Coincidentally, there was some discussion of Bioshock at my workplace the other day. (Steam had put it on sale for Halloween.) One person insisted that it was “stupid”, and others rushed to defend it. I tried to argue on the stupid side, just to balance things out a little, and to that end adapted some of what I said in my last post — essentially, that it’s sensationalistic, and the line between sensationalism and stupidity is so fine that I’m not even sure it’s there. In addition, Objectivism is a basically stupid philosophy, by which I mean that adhering to it necessarily involves forgetting or ignoring a lot of what you know about humanity, and often seems to also involve other sorts of idiocy like pretending that you can derive practical information from a tautology like “A is A”. This is the sort of stupid that you can’t even argue against intelligently; just taking it seriously enough to engage it lowers the level of discourse. Bioshock certainly engages it, but perhaps not seriously enough to be affected. The chief argument it employs is “O NO YOU ARE BEING ATTACKED BY MONSTER PEOPLE”, which is kind of dismissive. Or perhaps just kind of stupid.
But this isn’t what the accuser in this discussion meant. He wasn’t thinking about the style or the theme, but about the gameplay. This is a game that imposes no penalty for dying, which, to him, meant there was no motivation for playing skillfully or learning new techniques. His knock-down argument was that he claimed he had beaten the game on the Hard difficulty setting using no weapon or plasmid other than the wrench that you get early on as your default melee weapon. It didn’t make a difference, he said, because enemies don’t heal when you respawn, so you can just whittle them down to nothing no matter how often they kill you. Thus, the game is stupid.
Now, I have my doubts about the veracity of his claims. I myself took a few wrench-swings at Dr. Steiner, the game’s first boss-like enemy, and I could have sworn that he was back at full health by the time I got back from the vita-chamber. Perhaps there was a health dispenser I failed to notice. Regardless, everyone present, including myself, felt that he was approaching the game wrong. I recognize that everyone’s different, and that not everyone who plays games plays them for the same reasons, or derives the same sorts of satisfaction from them. No game will appeal to everyone. But even bearing this in mind, it seemed like his poor experience of the game was his own doing, the result of a willful refusal to appreciate its merits.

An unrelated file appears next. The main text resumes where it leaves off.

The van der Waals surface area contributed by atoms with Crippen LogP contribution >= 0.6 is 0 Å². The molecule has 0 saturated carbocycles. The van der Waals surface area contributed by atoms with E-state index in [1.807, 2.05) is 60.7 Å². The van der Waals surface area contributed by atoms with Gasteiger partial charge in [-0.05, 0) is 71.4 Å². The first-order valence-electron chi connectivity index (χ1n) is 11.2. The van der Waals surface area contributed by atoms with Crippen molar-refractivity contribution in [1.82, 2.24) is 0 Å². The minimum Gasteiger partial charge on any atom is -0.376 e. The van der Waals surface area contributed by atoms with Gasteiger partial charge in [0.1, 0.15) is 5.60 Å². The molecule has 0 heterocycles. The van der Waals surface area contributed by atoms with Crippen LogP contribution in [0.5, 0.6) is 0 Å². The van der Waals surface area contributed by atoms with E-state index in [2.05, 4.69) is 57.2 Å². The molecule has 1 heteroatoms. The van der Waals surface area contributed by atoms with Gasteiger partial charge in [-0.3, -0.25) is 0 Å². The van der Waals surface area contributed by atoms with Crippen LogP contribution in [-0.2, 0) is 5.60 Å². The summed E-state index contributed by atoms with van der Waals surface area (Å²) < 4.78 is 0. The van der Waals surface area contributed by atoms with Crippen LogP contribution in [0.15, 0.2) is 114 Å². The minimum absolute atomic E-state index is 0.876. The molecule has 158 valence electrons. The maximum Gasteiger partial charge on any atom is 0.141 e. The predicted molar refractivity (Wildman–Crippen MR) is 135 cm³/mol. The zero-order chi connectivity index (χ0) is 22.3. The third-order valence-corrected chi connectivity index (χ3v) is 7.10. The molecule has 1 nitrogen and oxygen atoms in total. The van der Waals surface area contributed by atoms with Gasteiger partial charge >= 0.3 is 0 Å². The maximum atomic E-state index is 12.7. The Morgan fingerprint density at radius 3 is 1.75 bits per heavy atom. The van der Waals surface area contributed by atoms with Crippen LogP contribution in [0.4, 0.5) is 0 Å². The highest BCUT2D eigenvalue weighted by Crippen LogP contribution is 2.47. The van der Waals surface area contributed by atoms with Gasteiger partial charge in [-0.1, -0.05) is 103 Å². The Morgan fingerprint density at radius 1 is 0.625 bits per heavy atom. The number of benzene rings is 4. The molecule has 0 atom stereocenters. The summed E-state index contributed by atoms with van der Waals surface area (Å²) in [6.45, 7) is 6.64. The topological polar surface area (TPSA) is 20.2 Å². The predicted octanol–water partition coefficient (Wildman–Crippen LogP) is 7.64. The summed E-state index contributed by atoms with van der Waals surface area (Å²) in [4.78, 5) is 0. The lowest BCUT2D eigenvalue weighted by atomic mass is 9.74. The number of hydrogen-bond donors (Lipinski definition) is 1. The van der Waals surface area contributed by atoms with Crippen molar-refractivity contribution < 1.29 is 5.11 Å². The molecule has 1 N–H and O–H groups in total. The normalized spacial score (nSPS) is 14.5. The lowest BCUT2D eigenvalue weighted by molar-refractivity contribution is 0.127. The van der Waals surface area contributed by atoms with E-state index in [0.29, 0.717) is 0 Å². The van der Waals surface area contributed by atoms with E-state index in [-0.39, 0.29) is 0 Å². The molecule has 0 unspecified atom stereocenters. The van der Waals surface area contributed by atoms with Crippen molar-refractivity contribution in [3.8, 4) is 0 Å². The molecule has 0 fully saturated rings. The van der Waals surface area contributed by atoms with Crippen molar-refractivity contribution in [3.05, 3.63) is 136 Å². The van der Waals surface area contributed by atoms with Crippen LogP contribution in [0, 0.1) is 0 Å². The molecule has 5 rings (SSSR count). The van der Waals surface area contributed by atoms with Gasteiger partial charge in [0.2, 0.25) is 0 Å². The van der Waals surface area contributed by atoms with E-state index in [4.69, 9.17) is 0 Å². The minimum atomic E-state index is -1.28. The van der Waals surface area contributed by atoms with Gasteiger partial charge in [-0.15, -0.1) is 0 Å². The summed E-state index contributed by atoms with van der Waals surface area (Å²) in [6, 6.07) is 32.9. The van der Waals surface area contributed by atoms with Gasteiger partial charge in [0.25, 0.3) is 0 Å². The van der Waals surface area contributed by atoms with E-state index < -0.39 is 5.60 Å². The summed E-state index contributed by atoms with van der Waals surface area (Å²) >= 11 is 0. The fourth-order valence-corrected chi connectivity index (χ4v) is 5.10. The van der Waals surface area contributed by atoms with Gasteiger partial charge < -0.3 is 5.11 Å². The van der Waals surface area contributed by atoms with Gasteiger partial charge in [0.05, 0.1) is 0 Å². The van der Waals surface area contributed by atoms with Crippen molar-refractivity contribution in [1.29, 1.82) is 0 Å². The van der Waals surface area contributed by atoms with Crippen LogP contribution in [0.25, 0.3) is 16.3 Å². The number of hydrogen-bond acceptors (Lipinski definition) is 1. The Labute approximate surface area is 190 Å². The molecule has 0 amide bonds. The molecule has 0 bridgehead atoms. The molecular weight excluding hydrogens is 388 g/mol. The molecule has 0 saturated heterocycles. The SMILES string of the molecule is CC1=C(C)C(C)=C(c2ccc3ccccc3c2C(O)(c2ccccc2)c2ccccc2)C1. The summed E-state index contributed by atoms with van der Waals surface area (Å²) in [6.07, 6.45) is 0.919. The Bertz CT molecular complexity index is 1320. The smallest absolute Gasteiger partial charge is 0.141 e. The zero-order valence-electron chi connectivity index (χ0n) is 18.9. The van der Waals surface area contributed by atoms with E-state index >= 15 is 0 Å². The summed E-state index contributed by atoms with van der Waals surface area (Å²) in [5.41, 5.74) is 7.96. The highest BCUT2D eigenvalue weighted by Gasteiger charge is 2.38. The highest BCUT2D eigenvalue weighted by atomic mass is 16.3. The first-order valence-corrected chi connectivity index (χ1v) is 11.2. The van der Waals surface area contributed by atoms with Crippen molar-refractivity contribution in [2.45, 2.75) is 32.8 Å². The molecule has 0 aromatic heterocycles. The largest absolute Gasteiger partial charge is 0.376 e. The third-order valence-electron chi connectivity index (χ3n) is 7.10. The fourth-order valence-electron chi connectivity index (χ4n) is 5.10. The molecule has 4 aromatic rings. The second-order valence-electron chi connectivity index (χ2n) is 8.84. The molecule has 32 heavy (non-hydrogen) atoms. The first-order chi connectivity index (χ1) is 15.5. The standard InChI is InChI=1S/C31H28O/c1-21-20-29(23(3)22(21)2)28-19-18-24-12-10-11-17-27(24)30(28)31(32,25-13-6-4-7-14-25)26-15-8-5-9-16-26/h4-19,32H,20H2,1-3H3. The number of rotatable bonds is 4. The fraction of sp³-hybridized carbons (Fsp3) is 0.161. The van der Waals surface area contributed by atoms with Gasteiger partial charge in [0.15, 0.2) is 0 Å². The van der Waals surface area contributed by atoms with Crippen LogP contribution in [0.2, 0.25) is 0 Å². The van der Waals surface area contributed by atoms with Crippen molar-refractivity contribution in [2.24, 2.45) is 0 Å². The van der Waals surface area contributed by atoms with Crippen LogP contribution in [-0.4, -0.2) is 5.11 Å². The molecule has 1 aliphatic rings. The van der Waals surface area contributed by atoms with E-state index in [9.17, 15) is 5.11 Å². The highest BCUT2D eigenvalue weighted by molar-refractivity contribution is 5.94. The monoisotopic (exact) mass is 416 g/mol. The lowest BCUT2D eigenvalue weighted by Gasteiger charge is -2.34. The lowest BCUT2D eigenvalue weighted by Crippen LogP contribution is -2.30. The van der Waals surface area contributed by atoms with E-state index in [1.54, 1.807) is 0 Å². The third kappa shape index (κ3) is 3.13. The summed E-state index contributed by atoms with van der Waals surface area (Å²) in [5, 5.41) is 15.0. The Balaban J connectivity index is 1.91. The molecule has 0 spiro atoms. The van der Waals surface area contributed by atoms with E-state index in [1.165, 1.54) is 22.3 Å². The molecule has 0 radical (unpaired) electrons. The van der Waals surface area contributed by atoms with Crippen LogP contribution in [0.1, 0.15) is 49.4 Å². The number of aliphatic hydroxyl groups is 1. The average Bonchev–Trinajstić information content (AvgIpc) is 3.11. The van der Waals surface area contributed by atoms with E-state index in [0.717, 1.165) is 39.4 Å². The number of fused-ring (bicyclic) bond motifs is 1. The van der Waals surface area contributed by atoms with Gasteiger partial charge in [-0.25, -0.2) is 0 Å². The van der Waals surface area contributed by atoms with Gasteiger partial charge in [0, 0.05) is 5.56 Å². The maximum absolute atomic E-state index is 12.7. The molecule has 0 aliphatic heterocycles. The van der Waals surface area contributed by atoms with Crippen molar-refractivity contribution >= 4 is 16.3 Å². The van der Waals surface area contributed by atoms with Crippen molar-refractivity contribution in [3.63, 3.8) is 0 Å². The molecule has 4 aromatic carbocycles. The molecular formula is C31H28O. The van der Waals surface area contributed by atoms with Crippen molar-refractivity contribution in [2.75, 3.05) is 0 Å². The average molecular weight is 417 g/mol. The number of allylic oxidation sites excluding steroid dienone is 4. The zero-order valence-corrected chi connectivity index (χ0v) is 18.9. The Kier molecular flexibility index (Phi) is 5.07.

It was argued that Bioshock is about the setting and story rather than about the challenge, and as far as that goes, I can’t disagree. A colleague of mine once said about Quake that it wasn’t really a game about shooting, but rather, a game about 3D environments. The shooting was just there to give you something to do in those environments. You can say the same about most first-person shooters, to varying degrees. Some are more about action, some are more about place. Bioshock is very much about place. But this isn’t a very satisfying excuse. If you’re going to fill your decaying underwater city with combat set-pieces, surely you can at least provide interesting combat mechanics?
But that’s where the argument for stupid breaks down. The game does provide interesting mechanics; my colleague just refused to use them, and the game never forced the issue. Again, people enjoy different things, and the game recognizes this by allowing you to take different approaches. If you enjoy sticking with the wrench, killing things by degrees and dying a lot, it gives you that option. If you don’t enjoy playing it that way, why do it? The fact that the game lets you respawn without resetting the game state doesn’t mean you have to take advantage of it.
I’m reminded of my experience with Final Fantasy 8. This is a game that gives you access to powerful summoning spells from near the very beginning, and lets you cast them at a much lower cost than in other Final Fantasy games. Thus, for most of the game, you can pretty much just do a summon at the beginning of every combat to win them all trivially. A lot of people did this, and consequently decided that the game was stupid. So when I played, I made a point of not doing it that way. As a result, I probably had a more satisfying experience than most players.
So, this all got me thinking. I had already been doing more dying than I liked in Bioshock. Even if it’s without consequence, it’s a kind of failure. So I’m replaying from the beginning, trying to avoid dying entirely, or at least minimize it. To support this, I’m dialing the difficulty down from Hard to Normal. The game recommends Normal if you’ve played shooters before and Hard if you’ve played a lot of shooters before, and so, although I don’t consider myself skilled by multiplayer standards, I figured I qualified for Hard just on the basis of long experience. But that was without my new handicap. Restarting also gives me the luxury of making decisions differently, and in particular, choosing different plasmids. The first time through, when I had the opportunity to purchase the Rage plasmid, which makes enemies attack each other, I instead purchased a couple of others that would make normal gameplay easier (for example, one of them was simply armor against physical damage). That might have been important under Hard, but at this point I think the better way to play this game is to choose things that make the game interesting instead of things that make it easy.